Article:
Can school league tables ever be intelligent?


Michael Gove has admitted that league tables rely too much on one measure and focus too much on the C/D borderline. But despite this, he still believes that he can make the tables 'intelligent'. SecEd editor Pete Henshaw says this is misguided.

I make no apologies for jumping on my favourite soap box again – the impact of league tables on England’s education system.

There were some notable comments from education minister Michael Gove this week as part of his wider speech about his unadulterated love of examinations and how the forbidding exam hall is the key to a liberal education agenda (for the details on how he tries to square the circle on that one see the SecEd report). I have left it to the excellent Russell Hobby to address Mr Gove’s exams comments (read to the end of the article referenced above).

Instead, in this piece, I would like to discuss Mr Gove’s comments about the future of league tables, which he made as part of the same speech. He made a number of encouraging statements during his speech as he promised an imminent consultation (the word he used was “soon”) on what a “more intelligent” accountability system should look like. My two particularly refreshing favourites were:

  • “I know that league tables can be corrupted. Too much reliance on one measure as a target … will mean gaming can occur.”

  • “There are still … problems with the concentration all these measures generate on the C/D borderline.”

However, before we pop the champagne corks and celebrate England’s following most other nations in the developed world in shunning arbitrary rankings of schools, it wasn’t as good as all that. Mr Gove also strongly reminded us of his view that league tables provide us with a level of “clarifying honesty” about schools. My heart sank when he said: “We know that the sorting of test results into league tables is (a) progressive development in education.”

He also confirmed his view that modular assessment, coursework and controlled assessment are “subject to gaming” and that terminal exams are the future. So whatever Mr Gove’s reforms of accountability end up looking like, it is clear that league tables are here to stay for England’s schools – and that they will be based on terminal exam results being ranked in some form.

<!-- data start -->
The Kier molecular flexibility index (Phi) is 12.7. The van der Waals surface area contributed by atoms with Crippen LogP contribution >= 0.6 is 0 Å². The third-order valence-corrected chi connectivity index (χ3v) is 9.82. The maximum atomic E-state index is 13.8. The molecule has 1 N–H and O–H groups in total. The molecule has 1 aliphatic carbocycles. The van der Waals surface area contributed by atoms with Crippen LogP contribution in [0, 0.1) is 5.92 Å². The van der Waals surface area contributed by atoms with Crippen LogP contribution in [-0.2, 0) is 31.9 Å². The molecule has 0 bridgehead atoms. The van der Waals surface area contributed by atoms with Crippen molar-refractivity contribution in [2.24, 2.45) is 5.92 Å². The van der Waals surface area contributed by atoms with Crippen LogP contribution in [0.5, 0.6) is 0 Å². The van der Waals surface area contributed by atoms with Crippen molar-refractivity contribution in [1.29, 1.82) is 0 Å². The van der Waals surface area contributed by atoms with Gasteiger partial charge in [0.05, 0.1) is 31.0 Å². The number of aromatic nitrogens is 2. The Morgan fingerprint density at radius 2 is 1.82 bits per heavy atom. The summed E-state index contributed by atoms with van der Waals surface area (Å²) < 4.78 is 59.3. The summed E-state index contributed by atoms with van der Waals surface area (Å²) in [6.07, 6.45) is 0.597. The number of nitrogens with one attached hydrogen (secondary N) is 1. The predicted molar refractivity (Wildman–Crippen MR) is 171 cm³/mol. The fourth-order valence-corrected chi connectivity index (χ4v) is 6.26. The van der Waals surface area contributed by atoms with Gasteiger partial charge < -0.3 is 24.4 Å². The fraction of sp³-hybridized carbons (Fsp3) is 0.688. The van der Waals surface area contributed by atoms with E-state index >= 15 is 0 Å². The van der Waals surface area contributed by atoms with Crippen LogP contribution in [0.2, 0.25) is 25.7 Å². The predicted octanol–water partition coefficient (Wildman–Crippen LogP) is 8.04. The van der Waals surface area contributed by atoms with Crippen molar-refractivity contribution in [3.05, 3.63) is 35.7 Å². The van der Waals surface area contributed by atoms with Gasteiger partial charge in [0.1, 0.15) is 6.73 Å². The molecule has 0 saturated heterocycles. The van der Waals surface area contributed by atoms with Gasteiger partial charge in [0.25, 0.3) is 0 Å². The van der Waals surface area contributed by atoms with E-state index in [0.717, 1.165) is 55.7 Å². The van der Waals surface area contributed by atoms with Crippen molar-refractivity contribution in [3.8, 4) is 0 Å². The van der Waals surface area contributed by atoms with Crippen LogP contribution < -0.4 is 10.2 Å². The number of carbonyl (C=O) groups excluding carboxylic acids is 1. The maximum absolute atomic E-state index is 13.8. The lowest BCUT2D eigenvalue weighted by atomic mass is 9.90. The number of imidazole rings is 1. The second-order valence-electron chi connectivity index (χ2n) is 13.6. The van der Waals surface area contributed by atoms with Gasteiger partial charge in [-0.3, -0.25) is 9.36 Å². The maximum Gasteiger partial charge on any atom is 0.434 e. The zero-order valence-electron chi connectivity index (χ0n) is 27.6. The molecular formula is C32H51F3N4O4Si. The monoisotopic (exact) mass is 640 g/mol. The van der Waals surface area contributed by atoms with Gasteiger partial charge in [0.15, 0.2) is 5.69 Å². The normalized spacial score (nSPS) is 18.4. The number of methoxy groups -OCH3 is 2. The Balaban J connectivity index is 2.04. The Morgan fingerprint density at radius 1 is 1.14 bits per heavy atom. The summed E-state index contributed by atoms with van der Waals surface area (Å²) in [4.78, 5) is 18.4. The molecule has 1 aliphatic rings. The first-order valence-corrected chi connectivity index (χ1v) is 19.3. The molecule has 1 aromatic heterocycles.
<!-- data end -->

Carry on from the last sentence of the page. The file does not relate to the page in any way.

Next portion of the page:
After seven years at SecEd I find myself tired (but not apologetic) of repeating the same arguments against league tables. They corrupt statistics and therefore education because any league table has to be based on one measure more than any other. The government may argue that it has a range of measures in its tables – more than ever in fact – and that it’s the national media which chooses to focus on five A* to C or now the English Baccalaureate – but that is no reason not to do anything about it.

And let’s not forget that political rhetoric has driven the magic C boundary firmly into UK education folklore. I fear that we shall never see it removed; I fear that a D will forever more be seen as a poor grade.

League tables are not intelligent, as Mr Gove admits himself. And while I welcome his appeal for views on how we can change this – I fear this is simply not possible.

I come back to an argument I made in this column in 2006 – we have Ofsted to ensure that our schools are performing. We do not need league tables. They do not reflect the true nature of any school.

Schools can publish their results and figures locally and parents can make their decisions, but there is no need to rank schools nationally. Our system is moving wholly towards an ethos of collaboration but we still insist on pitching schools against one another with this primitive system of measurement.

Despite my years of moaning, however, Mr Gove has made clear – the tables are here to stay. He continues to tread a lone path when compared with education systems across the world. So I suppose we can only hope then that his comments about the C/D borderline lead perhaps to this benchmark at least being scrapped.

This would be a silver lining to having to continue living with league tables – if we stop measuring only Cs and apply benchmarks that actually reward schools for every student’s progression, whether that be from B to A, D to C, or E to D.


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